So I just think having your own company is really hard. My husband and I work around the clock. There’s really never a break. I can’t even tell you how many seasons I’ve designed. It’s just so full on. And if it’s something that you’re not innately passionate about, I don’t know that you can have the stamina to keep going through the tough times if it’s not something that you just innately love so much.

Jessie Randall, Creative Director, Loeffler Randall

So, okay, most of us are passionate about the things that we do. Jessie’s approach is especially worth looking at though, because it’s so multifaceted.

It’s fueled by her love of the product, which makes her the perfect audience for her own brand (more on this in a minute).

She’s driven by compassion for her customers, and her understanding of the ways that the product helps them to live in a better, more fulfilled way.

It also speaks to the nature of Loeffler Randall as a family business. The interpersonal connections start there and flow outward organically.

Key takeaway: there’s no substitute for genuine passion. Find the parts of your brand that speak to you emotionally and, chances are, they’ll speak to your customers as well.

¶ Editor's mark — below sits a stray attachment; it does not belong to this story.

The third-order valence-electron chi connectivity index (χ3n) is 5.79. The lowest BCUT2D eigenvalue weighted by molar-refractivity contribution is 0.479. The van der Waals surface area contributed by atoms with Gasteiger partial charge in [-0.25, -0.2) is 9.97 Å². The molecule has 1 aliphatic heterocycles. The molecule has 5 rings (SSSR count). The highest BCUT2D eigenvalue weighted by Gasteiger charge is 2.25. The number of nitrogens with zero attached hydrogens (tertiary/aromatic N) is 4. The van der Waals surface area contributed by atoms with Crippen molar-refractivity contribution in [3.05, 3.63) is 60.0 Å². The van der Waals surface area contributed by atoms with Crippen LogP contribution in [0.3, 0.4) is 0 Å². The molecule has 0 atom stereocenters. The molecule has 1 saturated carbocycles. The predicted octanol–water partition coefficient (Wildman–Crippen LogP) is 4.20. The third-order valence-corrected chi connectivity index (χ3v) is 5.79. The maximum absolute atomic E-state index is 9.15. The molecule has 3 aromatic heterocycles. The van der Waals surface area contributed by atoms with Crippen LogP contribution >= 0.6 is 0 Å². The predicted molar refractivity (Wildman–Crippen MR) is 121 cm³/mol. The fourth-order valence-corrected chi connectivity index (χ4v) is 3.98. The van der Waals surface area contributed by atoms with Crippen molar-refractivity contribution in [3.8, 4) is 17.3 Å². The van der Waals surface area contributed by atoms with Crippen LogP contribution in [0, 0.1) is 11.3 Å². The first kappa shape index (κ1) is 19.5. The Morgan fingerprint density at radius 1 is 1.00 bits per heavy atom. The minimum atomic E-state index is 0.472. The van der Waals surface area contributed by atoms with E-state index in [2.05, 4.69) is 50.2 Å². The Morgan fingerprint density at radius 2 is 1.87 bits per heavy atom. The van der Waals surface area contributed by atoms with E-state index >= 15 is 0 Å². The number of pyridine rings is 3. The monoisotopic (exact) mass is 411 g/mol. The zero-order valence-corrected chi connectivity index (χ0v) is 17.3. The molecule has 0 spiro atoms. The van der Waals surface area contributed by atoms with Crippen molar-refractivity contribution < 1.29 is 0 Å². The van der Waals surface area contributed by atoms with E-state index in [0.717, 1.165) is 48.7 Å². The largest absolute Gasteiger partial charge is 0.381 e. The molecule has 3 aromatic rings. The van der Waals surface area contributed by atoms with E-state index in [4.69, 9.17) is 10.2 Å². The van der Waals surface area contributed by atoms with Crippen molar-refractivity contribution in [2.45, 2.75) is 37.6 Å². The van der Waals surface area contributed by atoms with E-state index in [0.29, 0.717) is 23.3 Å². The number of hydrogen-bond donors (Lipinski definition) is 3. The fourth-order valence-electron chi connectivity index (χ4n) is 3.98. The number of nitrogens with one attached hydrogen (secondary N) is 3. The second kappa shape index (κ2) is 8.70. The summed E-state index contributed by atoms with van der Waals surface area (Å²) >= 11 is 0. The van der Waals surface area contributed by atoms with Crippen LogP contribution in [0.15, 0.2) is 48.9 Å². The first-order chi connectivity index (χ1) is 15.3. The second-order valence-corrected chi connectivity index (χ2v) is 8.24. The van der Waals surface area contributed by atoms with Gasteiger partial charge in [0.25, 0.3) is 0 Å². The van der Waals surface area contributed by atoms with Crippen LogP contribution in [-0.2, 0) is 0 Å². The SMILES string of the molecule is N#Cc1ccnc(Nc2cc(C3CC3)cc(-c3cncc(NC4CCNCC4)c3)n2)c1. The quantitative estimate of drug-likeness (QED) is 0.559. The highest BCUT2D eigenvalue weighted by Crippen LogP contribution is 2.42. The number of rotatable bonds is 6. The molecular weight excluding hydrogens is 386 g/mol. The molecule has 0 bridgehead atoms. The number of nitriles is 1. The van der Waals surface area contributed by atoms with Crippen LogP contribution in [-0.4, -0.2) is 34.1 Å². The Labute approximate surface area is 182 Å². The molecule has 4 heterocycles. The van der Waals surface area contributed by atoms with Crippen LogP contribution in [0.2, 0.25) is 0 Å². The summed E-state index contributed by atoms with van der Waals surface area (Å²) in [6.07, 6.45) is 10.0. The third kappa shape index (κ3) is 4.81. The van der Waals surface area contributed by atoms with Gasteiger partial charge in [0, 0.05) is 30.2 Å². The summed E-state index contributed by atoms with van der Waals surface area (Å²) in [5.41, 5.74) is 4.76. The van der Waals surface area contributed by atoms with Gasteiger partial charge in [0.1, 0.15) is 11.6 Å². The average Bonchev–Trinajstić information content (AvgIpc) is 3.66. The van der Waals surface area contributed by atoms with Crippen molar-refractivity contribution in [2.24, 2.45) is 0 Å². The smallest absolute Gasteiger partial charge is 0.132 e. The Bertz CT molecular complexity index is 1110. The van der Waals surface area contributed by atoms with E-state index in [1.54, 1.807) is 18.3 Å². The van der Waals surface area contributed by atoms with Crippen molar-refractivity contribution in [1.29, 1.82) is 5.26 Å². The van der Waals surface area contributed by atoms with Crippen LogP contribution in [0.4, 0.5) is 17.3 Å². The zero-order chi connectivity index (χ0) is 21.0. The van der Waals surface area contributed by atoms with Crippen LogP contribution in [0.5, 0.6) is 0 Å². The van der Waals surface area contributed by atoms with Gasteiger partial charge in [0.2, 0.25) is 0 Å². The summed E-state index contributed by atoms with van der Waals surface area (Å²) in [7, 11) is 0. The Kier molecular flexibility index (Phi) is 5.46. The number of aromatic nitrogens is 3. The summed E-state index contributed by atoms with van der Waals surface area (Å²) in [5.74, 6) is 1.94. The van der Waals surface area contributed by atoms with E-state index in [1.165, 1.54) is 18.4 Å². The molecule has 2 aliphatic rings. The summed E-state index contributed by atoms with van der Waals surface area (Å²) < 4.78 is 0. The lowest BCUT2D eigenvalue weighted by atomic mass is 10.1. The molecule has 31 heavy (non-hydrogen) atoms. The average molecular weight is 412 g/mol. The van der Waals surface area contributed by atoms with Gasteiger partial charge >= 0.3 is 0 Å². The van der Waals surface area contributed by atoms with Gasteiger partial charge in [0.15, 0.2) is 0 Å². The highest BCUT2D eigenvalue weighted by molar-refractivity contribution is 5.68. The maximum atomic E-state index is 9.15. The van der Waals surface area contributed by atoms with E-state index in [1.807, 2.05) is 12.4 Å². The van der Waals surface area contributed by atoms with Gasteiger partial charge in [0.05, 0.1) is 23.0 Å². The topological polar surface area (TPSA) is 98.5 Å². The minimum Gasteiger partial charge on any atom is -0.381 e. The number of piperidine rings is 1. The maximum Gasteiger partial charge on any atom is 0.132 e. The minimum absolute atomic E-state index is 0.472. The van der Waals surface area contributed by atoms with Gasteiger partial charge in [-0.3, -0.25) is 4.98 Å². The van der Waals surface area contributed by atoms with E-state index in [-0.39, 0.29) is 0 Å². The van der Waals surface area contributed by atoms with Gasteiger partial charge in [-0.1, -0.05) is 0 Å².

2. Look inward to understand the customer

We talk all the time about finding, defining, and understanding our best customers, and it’s not an easy process. The beauty of Jessie’s approach is that it’s fundamentally reflective: she is her own best customer, and that builds a kind of consistency into the brand that can’t be faked.

That’s huge when we talk about the longevity of a brand. Loeffler Randall has grown and changed a lot since 2005, but the heart and soul of the brand remains unchanged because it’s based on Jessie’s unique identity.

“I feel like the brand really starts with me. And more than looking towards my customers, I’m looking inward at myself, and also the people that work with me. We’re the customers of the brand – what do we want? What’s our lifestyle? What are all the different things that we need our shoes or our jewelry or our clothes to do?”